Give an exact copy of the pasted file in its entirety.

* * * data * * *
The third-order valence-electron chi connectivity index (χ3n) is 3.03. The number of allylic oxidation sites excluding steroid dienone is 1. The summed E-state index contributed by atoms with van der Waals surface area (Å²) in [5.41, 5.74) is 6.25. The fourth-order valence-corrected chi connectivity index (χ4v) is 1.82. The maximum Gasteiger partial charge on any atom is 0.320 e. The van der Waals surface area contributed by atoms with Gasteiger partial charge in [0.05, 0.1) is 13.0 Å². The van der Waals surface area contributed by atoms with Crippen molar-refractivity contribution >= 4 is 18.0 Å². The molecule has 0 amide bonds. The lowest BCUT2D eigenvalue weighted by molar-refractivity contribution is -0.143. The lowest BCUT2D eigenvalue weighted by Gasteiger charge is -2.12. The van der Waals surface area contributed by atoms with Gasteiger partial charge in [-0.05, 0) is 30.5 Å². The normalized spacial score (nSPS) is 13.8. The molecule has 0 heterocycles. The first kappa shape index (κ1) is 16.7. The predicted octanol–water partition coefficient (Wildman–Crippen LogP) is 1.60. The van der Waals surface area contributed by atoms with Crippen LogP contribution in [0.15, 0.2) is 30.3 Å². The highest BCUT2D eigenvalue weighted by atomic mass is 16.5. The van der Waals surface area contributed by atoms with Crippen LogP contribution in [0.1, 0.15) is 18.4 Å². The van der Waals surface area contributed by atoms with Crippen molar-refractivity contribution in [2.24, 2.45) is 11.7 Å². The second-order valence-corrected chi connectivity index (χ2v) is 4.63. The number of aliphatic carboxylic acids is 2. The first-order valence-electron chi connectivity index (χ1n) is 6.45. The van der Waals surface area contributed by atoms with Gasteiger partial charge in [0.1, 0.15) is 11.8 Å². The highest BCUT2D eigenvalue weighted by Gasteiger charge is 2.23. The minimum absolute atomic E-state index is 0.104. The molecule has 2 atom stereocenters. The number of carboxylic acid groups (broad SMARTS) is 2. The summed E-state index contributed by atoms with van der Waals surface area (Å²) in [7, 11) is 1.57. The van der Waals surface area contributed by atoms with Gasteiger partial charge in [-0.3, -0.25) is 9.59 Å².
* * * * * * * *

The third-order valence-electron chi connectivity index (χ3n) is 3.03. The number of allylic oxidation sites excluding steroid dienone is 1. The summed E-state index contributed by atoms with van der Waals surface area (Å²) in [5.41, 5.74) is 6.25. The fourth-order valence-corrected chi connectivity index (χ4v) is 1.82. The maximum Gasteiger partial charge on any atom is 0.320 e. The van der Waals surface area contributed by atoms with Gasteiger partial charge in [0.05, 0.1) is 13.0 Å². The van der Waals surface area contributed by atoms with Crippen molar-refractivity contribution >= 4 is 18.0 Å². The molecule has 0 amide bonds. The lowest BCUT2D eigenvalue weighted by molar-refractivity contribution is -0.143. The lowest BCUT2D eigenvalue weighted by Gasteiger charge is -2.12. The van der Waals surface area contributed by atoms with Gasteiger partial charge in [-0.05, 0) is 30.5 Å². The normalized spacial score (nSPS) is 13.8. The molecule has 0 heterocycles. The first kappa shape index (κ1) is 16.7. The predicted octanol–water partition coefficient (Wildman–Crippen LogP) is 1.60. The van der Waals surface area contributed by atoms with Crippen LogP contribution in [0.15, 0.2) is 30.3 Å². The highest BCUT2D eigenvalue weighted by atomic mass is 16.5. The van der Waals surface area contributed by atoms with Crippen LogP contribution in [0.1, 0.15) is 18.4 Å². The van der Waals surface area contributed by atoms with Crippen molar-refractivity contribution in [2.24, 2.45) is 11.7 Å². The second-order valence-corrected chi connectivity index (χ2v) is 4.63. The number of aliphatic carboxylic acids is 2. The first-order valence-electron chi connectivity index (χ1n) is 6.45. The van der Waals surface area contributed by atoms with Gasteiger partial charge in [0.1, 0.15) is 11.8 Å². The highest BCUT2D eigenvalue weighted by Gasteiger charge is 2.23. The minimum absolute atomic E-state index is 0.104. The molecule has 2 atom stereocenters. The number of carboxylic acid groups (broad SMARTS) is 2. The summed E-state index contributed by atoms with van der Waals surface area (Å²) in [7, 11) is 1.57. The van der Waals surface area contributed by atoms with Gasteiger partial charge in [-0.3, -0.25) is 9.59 Å².